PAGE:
Speak No Evil by Uzodinma Iweala (Contemporary Novel, 2018). This powerful and often engrossing novel is Iweala’s third novel. His first (Beasts of No Nation) was particularly and widely acclaimed, winning multiple awards and literary prizes. He’s a graduate of both Harvard University and the Columbia College of Physicians and Surgeons. He splits his time between […]Read more "REVIEWED: Speak No Evil"
The Ninth Hour by Alice McDermott (Historical Novel, 2017). McDermott won the National Book Award in 1998 and has been nominated for the Pulitzer Prize multiple times. This title is my first exposure to her and I found it quite a fascinating and rewarding read. Since it’s set in the first half of the 20th Century, […]Read more "REVIEWED: The Ninth Hour"
The Floating World by C. Morgan Babst (Contemporary Novel, 2017). This novel focuses on an multi-racial family struggling to deal with Hurricane Katrina and its aftermath. The disaster exaggerates and forces them to confront underlying tensions and issues none of them are eager to admit to, let alone confront. Tess, the mother, is a wealthy white […]Read more "REVIEWED: The Floating World"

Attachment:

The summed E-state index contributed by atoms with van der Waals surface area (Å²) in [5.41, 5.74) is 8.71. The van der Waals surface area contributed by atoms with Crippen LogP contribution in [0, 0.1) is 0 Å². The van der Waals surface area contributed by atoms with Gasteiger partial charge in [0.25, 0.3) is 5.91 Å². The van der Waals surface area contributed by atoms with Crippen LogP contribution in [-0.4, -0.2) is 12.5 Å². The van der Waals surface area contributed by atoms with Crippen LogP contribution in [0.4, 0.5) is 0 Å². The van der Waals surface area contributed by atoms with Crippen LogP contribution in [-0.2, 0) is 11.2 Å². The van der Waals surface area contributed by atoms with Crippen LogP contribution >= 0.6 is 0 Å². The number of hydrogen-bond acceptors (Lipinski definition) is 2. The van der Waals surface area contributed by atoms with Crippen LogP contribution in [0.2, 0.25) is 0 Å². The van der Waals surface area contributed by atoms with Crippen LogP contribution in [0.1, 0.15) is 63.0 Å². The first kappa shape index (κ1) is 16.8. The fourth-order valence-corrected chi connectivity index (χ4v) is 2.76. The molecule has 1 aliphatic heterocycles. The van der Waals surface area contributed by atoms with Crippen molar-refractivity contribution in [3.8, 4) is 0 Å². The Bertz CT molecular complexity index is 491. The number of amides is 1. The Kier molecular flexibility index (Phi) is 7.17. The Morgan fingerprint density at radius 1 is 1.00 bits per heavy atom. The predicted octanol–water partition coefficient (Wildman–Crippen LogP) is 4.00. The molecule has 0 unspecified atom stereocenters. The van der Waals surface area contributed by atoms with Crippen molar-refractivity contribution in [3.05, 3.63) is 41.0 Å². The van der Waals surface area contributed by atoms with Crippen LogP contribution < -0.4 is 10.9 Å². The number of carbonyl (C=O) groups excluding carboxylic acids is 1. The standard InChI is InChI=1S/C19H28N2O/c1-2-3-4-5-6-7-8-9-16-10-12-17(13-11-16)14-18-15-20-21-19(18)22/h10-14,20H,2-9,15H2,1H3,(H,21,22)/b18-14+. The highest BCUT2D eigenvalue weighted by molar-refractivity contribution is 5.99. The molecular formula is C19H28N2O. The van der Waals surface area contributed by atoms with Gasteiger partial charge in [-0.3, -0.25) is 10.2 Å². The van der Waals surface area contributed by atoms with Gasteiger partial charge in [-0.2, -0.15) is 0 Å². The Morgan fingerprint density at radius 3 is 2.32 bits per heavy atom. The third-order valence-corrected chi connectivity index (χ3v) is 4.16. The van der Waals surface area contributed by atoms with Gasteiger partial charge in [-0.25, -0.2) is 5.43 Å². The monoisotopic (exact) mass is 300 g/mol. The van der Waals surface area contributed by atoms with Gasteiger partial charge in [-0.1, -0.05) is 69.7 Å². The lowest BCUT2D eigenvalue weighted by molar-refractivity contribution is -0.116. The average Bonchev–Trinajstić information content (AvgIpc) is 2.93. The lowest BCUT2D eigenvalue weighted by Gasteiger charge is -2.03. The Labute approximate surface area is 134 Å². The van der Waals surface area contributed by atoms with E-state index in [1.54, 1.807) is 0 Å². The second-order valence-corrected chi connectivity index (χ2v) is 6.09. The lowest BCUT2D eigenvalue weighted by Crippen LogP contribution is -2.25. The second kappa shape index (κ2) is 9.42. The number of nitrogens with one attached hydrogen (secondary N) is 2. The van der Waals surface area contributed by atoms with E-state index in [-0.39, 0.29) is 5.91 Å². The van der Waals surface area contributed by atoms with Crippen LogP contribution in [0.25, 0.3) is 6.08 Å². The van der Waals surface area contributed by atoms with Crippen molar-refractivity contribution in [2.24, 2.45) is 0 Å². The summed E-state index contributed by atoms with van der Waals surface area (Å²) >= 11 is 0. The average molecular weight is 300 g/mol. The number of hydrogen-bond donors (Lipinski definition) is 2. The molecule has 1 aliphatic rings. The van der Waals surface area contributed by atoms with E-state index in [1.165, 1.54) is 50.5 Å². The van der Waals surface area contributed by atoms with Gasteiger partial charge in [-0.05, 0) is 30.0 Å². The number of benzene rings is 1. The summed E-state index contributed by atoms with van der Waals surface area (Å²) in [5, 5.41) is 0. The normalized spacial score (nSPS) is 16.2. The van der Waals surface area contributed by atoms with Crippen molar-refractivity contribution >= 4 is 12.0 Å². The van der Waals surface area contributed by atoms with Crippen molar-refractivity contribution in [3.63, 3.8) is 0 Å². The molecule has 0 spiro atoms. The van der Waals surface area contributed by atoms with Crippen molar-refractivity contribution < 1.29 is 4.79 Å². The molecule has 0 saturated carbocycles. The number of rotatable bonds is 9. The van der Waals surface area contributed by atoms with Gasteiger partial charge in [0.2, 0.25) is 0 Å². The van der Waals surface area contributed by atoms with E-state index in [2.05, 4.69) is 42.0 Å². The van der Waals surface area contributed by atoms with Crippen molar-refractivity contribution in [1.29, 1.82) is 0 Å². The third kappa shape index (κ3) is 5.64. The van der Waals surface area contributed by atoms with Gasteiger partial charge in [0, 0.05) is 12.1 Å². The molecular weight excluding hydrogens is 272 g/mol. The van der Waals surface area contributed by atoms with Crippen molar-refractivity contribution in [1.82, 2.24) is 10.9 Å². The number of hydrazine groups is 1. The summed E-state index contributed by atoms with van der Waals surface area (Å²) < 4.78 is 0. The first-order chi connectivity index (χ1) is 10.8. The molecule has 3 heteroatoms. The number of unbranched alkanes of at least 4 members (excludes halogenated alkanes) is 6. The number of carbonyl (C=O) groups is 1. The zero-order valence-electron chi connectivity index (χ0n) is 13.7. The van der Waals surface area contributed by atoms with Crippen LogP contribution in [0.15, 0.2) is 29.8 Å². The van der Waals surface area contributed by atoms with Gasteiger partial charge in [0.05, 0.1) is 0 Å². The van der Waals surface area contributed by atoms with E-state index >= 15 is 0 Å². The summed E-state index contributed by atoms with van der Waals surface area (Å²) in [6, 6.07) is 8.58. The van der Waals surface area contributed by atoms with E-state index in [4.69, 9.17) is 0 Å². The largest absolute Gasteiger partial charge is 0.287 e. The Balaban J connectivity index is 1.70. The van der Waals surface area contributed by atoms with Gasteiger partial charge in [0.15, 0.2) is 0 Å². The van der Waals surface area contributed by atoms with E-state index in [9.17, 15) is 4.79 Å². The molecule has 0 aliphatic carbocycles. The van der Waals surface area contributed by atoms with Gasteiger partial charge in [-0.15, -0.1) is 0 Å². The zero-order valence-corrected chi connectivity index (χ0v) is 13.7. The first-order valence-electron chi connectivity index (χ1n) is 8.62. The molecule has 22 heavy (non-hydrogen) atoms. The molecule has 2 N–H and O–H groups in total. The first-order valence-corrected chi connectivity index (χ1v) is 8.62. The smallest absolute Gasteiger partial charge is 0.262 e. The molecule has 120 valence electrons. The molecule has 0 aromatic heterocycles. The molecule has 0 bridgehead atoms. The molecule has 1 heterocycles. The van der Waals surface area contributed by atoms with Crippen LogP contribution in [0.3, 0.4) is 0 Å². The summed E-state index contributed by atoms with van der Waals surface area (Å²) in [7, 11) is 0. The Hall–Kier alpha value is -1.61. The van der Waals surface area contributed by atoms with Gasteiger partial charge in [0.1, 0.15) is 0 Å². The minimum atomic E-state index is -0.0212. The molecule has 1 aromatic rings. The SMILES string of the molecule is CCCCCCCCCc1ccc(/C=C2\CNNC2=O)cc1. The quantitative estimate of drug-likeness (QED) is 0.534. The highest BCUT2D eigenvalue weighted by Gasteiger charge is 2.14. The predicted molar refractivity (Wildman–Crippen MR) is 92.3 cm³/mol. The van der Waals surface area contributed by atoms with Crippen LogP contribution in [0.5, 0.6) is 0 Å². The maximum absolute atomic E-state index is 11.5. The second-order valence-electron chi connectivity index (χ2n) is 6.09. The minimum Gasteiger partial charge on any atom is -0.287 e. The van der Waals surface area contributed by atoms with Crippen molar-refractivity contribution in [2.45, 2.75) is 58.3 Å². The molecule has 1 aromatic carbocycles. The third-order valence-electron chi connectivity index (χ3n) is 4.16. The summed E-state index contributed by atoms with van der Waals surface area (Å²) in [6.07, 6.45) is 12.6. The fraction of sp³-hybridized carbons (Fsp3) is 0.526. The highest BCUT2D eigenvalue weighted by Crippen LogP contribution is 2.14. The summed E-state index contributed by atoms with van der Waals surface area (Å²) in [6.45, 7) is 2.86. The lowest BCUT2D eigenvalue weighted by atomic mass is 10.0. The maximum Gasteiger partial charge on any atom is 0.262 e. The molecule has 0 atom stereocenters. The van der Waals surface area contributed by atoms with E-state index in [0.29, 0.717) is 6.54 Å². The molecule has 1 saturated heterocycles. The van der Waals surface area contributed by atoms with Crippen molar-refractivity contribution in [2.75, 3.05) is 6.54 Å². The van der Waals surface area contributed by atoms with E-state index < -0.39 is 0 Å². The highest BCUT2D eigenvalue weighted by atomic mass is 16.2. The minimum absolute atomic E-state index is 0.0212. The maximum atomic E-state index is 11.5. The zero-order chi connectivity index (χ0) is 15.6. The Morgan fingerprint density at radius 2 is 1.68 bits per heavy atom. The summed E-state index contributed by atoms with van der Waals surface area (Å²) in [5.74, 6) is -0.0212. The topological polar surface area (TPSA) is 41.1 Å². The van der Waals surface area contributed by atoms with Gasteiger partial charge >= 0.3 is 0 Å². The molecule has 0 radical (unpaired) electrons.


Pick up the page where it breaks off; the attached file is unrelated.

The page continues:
Behold the Dreamers by Imbolo MBue (Contemporary Novel, 2017). I pretty much agree with the front-cover blurb (a quote from The New York Times’ review of this strong first novel). The author is, like her main characters, a native of Limbe (a city on the west-African coast of Cameroon). She’s lived in the US for over a decade […]Read more "REVIEWED: Behold the Dreamers"
Trajectory by Richard Russo (Story Collection, 2017). The latest book from Pulitzer Prize-winner Richard Russo is a collection of four novella-length works. Three previously saw publication elsewhere, while the fourth is new. They all display Russo’s skills in characterization, as well as deftly presenting their various settings. In “Horseman,” a young college professor confronts plagiarism from […]Read more "REVIEWED: Trajectory"